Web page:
Todd Farwell, Innovation Architect and Global Deployment Champion for Caterpillar Inc., discusses RFID tags and the potential they have for revealing insight into your supply chain.
During MODEX, keynotes are held every morning, but this year’s keynote focused more on human resources than technology, and the last keynote was given by former NBA player Shaquille O’Neal, which must have been very exciting:
- [3/28 Mon] Erika Alexander, Chief Global Operations Officer for Marriott International
- [3/29 Tue] Dr. Sanjay Gupta, Chief Medical Correspondent for CNN
- [3/30 Wed] “MHI Annual Report”, John Paxton and Thomas Boykin, MHI CEO | Deloitte
- [3/30 Wed] Shaquille O’Neal, NBA Hall of Famer
More than 170 free seminars were held in the seminar hall in the exhibition hall. The seminars were organized into seven tracks (numbers in parentheses indicate the number of sessions in each track):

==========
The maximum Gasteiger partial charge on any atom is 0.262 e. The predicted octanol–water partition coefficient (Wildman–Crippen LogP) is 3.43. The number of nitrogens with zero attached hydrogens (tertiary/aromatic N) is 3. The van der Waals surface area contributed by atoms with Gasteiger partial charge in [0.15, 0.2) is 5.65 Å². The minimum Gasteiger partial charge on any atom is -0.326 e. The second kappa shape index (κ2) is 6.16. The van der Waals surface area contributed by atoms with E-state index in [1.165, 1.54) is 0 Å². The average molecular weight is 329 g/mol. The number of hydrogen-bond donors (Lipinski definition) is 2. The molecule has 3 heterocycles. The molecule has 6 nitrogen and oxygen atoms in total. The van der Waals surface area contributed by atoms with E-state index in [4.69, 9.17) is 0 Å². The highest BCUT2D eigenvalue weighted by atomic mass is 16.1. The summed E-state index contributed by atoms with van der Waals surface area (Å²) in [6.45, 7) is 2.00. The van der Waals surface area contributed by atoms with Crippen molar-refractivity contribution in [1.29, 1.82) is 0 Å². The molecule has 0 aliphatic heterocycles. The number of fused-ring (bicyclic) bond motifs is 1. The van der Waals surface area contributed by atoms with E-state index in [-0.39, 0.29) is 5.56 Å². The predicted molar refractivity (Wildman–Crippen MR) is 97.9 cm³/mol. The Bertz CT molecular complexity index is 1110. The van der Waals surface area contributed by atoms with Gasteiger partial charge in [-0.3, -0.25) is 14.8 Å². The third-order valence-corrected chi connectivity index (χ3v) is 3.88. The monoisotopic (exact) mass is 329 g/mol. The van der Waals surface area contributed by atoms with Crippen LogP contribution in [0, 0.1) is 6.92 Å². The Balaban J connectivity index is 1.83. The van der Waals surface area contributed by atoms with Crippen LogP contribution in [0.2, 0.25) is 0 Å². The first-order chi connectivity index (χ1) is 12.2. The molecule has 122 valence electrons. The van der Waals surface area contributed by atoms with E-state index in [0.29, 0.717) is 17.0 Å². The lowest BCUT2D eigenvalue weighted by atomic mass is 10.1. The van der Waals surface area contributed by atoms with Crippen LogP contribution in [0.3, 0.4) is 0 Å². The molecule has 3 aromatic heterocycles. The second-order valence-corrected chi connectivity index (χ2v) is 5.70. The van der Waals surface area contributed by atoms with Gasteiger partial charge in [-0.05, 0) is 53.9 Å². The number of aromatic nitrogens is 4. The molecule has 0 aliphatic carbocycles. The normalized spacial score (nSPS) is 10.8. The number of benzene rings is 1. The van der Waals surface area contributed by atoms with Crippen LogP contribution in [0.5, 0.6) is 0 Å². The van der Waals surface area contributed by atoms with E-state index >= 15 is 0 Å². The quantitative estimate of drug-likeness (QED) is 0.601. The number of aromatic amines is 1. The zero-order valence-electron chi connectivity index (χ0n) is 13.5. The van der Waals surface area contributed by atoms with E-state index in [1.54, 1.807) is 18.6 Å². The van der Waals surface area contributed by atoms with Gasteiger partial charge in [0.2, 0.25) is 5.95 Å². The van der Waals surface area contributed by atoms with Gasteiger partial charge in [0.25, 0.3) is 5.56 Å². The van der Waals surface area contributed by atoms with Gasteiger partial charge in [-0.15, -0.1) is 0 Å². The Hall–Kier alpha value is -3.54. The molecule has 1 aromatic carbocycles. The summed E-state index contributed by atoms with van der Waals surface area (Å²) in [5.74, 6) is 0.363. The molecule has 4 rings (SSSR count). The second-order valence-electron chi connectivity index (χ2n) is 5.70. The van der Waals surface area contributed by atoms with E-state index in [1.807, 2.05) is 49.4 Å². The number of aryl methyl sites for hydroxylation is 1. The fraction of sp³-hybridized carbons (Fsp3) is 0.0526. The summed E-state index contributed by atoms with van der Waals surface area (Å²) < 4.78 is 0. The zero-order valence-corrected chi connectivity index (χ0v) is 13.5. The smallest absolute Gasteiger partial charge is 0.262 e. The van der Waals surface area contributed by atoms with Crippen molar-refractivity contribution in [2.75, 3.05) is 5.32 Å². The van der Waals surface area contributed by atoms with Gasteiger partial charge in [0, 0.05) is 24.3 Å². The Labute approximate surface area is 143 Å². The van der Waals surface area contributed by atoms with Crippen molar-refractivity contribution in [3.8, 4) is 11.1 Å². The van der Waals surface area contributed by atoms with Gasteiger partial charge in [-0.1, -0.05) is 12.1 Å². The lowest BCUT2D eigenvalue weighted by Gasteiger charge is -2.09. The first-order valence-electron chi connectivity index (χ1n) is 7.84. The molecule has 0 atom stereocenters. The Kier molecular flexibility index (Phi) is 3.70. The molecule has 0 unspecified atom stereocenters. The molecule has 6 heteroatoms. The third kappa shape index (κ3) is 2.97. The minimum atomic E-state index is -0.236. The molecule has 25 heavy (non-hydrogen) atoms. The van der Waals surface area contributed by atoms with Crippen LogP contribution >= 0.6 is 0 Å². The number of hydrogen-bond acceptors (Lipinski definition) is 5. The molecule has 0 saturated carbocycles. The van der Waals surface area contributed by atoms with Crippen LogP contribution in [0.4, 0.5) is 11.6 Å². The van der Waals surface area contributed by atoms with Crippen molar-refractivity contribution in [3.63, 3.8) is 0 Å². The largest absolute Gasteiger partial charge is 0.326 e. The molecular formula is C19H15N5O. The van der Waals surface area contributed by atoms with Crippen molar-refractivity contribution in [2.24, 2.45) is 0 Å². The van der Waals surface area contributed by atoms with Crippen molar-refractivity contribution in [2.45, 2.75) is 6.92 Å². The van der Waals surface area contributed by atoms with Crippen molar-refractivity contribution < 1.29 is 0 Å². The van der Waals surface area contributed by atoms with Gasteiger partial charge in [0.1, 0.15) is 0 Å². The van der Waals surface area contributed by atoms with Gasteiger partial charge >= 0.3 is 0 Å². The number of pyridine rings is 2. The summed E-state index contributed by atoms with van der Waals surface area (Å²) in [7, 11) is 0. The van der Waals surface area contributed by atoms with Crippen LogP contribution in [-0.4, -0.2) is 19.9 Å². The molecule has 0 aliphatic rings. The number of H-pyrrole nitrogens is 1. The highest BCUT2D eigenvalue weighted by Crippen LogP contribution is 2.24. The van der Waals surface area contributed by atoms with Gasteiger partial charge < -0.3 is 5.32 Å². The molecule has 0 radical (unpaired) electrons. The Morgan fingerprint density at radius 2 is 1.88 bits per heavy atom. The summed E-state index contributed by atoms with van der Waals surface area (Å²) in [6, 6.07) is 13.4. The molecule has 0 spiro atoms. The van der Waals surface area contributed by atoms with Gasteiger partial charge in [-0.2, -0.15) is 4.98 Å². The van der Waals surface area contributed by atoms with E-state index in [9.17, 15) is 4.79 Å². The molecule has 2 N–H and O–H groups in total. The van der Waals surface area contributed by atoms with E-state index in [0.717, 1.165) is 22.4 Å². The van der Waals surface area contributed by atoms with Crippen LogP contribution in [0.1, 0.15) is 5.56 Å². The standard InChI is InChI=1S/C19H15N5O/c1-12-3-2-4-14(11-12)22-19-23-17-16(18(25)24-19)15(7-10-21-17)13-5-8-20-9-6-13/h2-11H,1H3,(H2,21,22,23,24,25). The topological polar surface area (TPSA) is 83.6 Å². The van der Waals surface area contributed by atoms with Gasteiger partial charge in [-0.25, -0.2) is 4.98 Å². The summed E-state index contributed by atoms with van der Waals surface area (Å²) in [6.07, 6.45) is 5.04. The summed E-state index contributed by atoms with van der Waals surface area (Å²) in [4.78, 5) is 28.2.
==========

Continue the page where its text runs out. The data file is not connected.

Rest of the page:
- Transportation, Distribution and Warehousing (53)
- Manufacturing, Planning and Sourcing (3)
- Data Capture, Analytics, and Information Management (10)
- Automation & Robotics (80)
- Sustainability and Risk Management (4)
- Workforce and Labor (4)
- Emerging Supply Chain Technology (12)
One of the topics I look forward to at MODEX is the Innovation Awards. This year, the Innovation Awards were presented to the following three companies:
- Best New Products: “Remote Operation Platform Logistics”, Phantom Auto
- Founded in San Francisco in 2017, this software development venture focuses on tele-operation technology development. The company provides technology to safely and remotely operate forklifts, trucks, and other logistics service operations vehicles.
- Best IT Innovation: “On-Demand Labor Marketplace”, Veryable, Inc.